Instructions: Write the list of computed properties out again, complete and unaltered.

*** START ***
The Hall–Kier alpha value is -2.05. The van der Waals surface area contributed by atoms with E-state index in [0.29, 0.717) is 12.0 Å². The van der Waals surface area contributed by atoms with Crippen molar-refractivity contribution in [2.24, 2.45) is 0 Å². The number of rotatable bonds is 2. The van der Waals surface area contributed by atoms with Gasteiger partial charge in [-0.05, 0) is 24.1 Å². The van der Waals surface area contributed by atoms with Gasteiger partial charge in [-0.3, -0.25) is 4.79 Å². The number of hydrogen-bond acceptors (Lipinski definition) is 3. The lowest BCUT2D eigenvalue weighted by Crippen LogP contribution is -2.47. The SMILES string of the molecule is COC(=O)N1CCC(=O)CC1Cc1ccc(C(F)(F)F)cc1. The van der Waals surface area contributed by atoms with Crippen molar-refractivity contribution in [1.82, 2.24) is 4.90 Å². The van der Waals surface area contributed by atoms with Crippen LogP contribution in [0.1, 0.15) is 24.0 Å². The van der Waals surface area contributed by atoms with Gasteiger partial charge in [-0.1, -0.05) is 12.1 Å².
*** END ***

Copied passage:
The Hall–Kier alpha value is -2.05. The van der Waals surface area contributed by atoms with E-state index in [0.29, 0.717) is 12.0 Å². The van der Waals surface area contributed by atoms with Crippen molar-refractivity contribution in [2.24, 2.45) is 0 Å². The number of rotatable bonds is 2. The van der Waals surface area contributed by atoms with Gasteiger partial charge in [-0.05, 0) is 24.1 Å². The van der Waals surface area contributed by atoms with Gasteiger partial charge in [-0.3, -0.25) is 4.79 Å². The number of hydrogen-bond acceptors (Lipinski definition) is 3. The lowest BCUT2D eigenvalue weighted by Crippen LogP contribution is -2.47. The SMILES string of the molecule is COC(=O)N1CCC(=O)CC1Cc1ccc(C(F)(F)F)cc1. The van der Waals surface area contributed by atoms with Crippen molar-refractivity contribution in [1.82, 2.24) is 4.90 Å². The van der Waals surface area contributed by atoms with Crippen LogP contribution in [0.1, 0.15) is 24.0 Å². The van der Waals surface area contributed by atoms with Gasteiger partial charge in [-0.1, -0.05) is 12.1 Å².